A Forceful Rebellion
Acting as the first Star Wars movie outside the main Skywalker canon; Rogue One is an ambitious-yet risky-endeavor. Since Disney bought the rights to Star Wars years ago the thought of having a story dedicated toward the stealing of the Death Star plans was something any fan would crave. With Rogue One it certainly doesn’t disappoint.
From the beginning Rogue One isn’t afraid to disengage itself from the main canon we’re all familiar with. For starters, there’s no crawl to set-up what events may unfold. Given that most of the main characters are unknown to the casual moviegoers, it felt as if this was a minor mistake. It would have been a little more cohesive knowing some back-story to the characters we get acquainted with.
The main plot of Rogue One is simple enough: A rogue team lead by Jyn Erso (Felicity Jones) goes against orders to steal the plans that her father Galen Erso (Mads Mikkelsen) helped create. The heart of the film lies with Jyn and her team consisting of Captain Kassian Andor (Diego Luna), a rebel that walks a line between being sketchy and headstrong; Chirrut Imwe (Donnie Yen) and Baze Malbus (Jiang Wen), a blind staff wielder belonging to the Guardian of Whills and a freelance assassin respectively. Thats not all though as there are two other characters that make up this unique team. Bodhi Rook (Riz Ahmed) and K-2SO (Alan Tudyk), defected Imperial pilot and robot respectively. Out of all the characters Jyn, Chirrut, and K-2SO were standouts for their own reasons.
Since there are so many characters to this story the film jumps around from planet to planet getting the audience acquainted with this fresh batch of protagonists. Even Director Orson Krennic (Ben Mendelsohn) gets dropped in so fast its hard to keep up at times. This really relies on the audience having some knowledge of the existing extended universe. One character in particular, Saw Gerrera (Forest Whitaker), first appeared on the Clone Wars t.v. show. Though his role in the movie is somewhat limited, its enough that more back-story between Saw and Jyn could have made more of an impact.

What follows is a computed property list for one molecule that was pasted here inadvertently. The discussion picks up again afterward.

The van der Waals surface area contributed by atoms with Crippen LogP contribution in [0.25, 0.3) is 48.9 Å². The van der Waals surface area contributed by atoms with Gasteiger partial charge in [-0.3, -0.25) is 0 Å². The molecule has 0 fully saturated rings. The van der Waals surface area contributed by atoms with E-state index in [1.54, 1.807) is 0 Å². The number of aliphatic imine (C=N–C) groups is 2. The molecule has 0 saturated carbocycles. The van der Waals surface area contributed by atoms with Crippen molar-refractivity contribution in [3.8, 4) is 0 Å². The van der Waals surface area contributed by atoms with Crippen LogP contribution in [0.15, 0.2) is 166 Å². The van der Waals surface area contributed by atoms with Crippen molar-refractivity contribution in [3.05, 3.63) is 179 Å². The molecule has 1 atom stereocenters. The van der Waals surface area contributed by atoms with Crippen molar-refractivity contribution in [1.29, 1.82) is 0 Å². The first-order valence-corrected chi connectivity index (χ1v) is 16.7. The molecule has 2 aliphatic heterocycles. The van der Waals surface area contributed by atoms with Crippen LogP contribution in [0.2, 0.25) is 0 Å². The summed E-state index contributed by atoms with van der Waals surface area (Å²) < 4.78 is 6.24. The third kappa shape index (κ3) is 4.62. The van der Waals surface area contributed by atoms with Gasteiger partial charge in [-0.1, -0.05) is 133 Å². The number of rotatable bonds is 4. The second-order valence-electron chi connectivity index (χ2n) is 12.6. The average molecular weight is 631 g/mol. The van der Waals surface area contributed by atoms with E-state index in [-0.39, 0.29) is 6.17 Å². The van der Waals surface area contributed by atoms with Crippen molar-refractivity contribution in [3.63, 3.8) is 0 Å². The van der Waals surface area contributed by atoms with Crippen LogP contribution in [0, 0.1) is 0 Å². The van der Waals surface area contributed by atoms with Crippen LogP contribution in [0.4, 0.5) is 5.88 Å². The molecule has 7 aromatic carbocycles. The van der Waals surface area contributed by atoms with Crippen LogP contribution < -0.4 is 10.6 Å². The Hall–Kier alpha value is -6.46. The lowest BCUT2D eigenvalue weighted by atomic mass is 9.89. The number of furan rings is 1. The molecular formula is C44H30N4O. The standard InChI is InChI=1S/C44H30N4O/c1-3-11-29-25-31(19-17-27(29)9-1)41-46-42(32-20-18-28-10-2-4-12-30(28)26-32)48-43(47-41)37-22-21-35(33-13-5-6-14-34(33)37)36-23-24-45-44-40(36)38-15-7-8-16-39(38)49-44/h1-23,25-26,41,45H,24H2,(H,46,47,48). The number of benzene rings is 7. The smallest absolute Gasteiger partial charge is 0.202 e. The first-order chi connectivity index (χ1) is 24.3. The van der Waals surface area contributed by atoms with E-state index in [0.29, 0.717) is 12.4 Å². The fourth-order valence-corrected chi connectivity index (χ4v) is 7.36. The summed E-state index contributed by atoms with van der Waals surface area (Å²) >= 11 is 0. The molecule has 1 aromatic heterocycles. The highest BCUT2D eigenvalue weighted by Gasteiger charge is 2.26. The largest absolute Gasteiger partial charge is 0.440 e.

One person who I have to truly praise is director Gareth Edwards. Gareth makes use of his two-hour runtime so well that each set-piece is paced with time in mind. There wasn’t a scene that dwelled too long, and when it seemed as if it would the story would transition toward the next scene. While on the topic of scenes and structure of Rogue One, there is one formulaic flaw that is starting to show.
This is the fifth movie in the Star Wars series to include a climax involving space juxtaposed with ground combat. To its credit Rogue One may have the best space fights since Return of the Jedi thanks to its stellar editing; but it still feels iterant. I can’t say I was bored with the space combat as it is impressively shot. The cinematography in general is out of this world; there are certain shots that are just breathtaking, especially if experienced in IMAX.
As for Darth Vader; it’s no surprise that he is featured in the movie. His screen time is limited similar to that of The Joker in Suicide Squad, but unlike The Joker his presence makes sense. The few scenes that feature Vader are worth it and make sense in the context of the story. Especially when acting as a bridge from Revenge of the Sith to A New Hope. On a final note, there are certain characters that make a return with the use of special effects…I won’t say who they are, but the tech used to create these characters are mind-blowing at times, and could really become a game-changer in CGI.
Rogue One is a pleasing addition to the Star Wars canon; fitting well in-between the events of Revenge of the Sith and A New Hope. It’s weaknesses can be found in its slowly growing formalism…yet its formalism in its finest form.